Scientists have rendered the first gene and protein networks of human aging, an important step in understanding the genetic mechanisms of aging. The work led by Joao Pedro de Magalhaes from Harvard Medical School is detailed in the July 30 issue of FEBS Letters.
The work involved the integration of all genes, in both humans and animal models, previously shown to influence aging. By using a combination of bibliographic information and modern high-throughput genomics, employing software developed by the team, each gene was placed in the context of human biology. The putative impact of each gene to human aging was calculated by a combination of manual and computational methods, leading to a new holistic view of the genetics of aging. To organize and catalog all the data pertaining the over 200 genes selected, the first curated database of genes related to human aging was developed: GenAge, part of the Human Ageing Genomic Resources also led by Dr. de Magalhaes. Thanks to the help of many other researchers, the Human Ageing Genomic Resources have become, in months, the landmark online website for research on aging, having been recently featured in Nature Reviews Genetics (volume 5, issue 5, page 330) and SAGE KE (2004 volume, issue 30, nf69), Science Magazine’s website on aging research.
With the collaboration of researchers from the University of Namur in Belgium, scientists also analyzed protein-interaction maps for more specialized pathways previously linked with aging, such as the neuroendocrine regulation of aging and DNA metabolism. These findings and the rendered networks related to aging may prove useful to find novel genes of interest. In fact, several crucial nodes in the networks were identified by way of specialized software: a number of genes so far not linked to aging were chosen by a “guilt-by-association” methodology based on protein-protein interaction maps and data-mining algorithms. One intriguing finding was the apparent overlap between the genetics of aging and development. Aging could then be an indirect result of developmental pathways. The cascade of events that regulates ontogeny would then fade away after sexual maturity resulting in aging. Contrary to other theories of aging that argue aging derives from the accumulation of damage, Dr. de Magalhaes suggests that integrative pathways collaborate during development and then become disrupted during aging.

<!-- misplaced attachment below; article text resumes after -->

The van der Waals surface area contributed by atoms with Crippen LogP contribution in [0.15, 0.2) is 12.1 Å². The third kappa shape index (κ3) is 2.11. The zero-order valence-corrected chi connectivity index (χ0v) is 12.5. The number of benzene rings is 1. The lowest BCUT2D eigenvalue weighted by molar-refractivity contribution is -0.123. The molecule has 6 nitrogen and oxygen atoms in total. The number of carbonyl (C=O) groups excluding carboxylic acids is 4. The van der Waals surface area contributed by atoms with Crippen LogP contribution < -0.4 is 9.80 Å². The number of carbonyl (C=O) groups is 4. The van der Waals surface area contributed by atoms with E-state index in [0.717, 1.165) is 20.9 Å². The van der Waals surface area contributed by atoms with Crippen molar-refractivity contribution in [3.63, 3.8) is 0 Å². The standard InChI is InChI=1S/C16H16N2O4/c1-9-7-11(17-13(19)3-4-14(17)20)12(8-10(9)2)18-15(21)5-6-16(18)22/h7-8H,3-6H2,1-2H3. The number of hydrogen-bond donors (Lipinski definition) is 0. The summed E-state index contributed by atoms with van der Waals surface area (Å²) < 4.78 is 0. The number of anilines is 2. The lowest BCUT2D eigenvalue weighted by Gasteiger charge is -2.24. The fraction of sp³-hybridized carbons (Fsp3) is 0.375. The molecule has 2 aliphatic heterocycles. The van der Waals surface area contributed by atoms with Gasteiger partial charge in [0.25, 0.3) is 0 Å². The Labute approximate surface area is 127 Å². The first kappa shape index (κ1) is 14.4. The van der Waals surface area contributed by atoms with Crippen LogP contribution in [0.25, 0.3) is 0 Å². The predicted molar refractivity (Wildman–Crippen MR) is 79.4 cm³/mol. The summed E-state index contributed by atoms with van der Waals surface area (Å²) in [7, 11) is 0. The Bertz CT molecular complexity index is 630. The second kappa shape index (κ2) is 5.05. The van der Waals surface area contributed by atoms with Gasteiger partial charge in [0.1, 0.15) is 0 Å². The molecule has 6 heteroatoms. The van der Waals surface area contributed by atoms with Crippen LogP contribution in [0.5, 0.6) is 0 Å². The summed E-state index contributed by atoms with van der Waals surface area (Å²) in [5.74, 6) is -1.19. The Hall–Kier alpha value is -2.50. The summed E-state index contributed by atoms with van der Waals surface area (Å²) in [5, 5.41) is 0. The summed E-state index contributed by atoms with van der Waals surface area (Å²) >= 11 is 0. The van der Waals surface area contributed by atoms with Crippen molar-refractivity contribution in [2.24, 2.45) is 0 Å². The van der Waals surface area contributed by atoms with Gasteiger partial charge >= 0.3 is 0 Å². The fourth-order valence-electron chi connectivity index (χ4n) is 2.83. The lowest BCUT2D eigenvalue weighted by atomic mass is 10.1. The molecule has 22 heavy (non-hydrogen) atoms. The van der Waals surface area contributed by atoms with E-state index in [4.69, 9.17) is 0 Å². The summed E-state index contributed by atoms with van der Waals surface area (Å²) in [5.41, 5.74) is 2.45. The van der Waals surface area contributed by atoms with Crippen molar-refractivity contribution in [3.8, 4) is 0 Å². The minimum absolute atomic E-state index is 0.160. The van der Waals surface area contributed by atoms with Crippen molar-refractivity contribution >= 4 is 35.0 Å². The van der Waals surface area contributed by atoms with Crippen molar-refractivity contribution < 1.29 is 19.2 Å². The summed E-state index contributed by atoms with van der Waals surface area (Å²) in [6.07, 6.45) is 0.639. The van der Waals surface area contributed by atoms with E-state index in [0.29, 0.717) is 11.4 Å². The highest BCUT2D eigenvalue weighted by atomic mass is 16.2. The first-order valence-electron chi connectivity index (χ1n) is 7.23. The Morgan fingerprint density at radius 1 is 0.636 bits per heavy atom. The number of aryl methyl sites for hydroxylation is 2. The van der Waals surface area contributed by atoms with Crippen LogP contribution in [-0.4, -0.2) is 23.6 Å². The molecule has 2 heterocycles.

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The WHO reports an estimated 429,000 malaria deaths each year. The disease mostly affects tropical and subtropical regions and in particular the African continent. The Fraunhofer Institute for Silicate Research ISC teamed up with the Fraunhofer Institute for Molecular Biology and Applied Ecology IME and the Institute of Tropical Medicine at the University of Tübingen for a new test method to detect malaria parasites in blood. The idea of the research project “NanoFRET” is to develop a highly sensitive and reliable rapid diagnostic test so that patient treatment can begin as early as possible.
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The formation of stars in distant galaxies is still largely unexplored. For the first time, astron-omers at the University of Geneva have now been able to closely observe a star system six billion light-years away. In doing so, they are confirming earlier simulations made by the University of Zurich. One special effect is made possible by the multiple reflections of images that run through the cosmos like a snake.
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Just because someone is smart and well-motivated doesn't mean he or she can learn the visual skills needed to excel at tasks like matching fingerprints, interpreting medical X-rays, keeping track of aircraft on radar displays or forensic face matching.
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Computer Tomography (CT) is a standard procedure in hospitals, but so far, the technology has not been suitable for imaging extremely small objects. In PNAS, a team from the Technical University of Munich (TUM) describes a Nano-CT device that creates three-dimensional x-ray images at resolutions up to 100 nanometers. The first test application: Together with colleagues from the University of Kassel and Helmholtz-Zentrum Geesthacht the researchers analyzed the locomotory system of a velvet worm.
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The quantum world is fragile; error correction codes are needed to protect the information stored in a quantum object from the deteriorating effects of noise. Quantum physicists in Innsbruck have developed a protocol to pass quantum information between differently encoded building blocks of a future quantum computer, such as processors and memories. Scientists may use this protocol in the future to build a data bus for quantum computers. The researchers have published their work in the journal Nature Communications.
Future quantum computers will be able to solve problems where conventional computers fail today. We are still far away from any large-scale implementation,...
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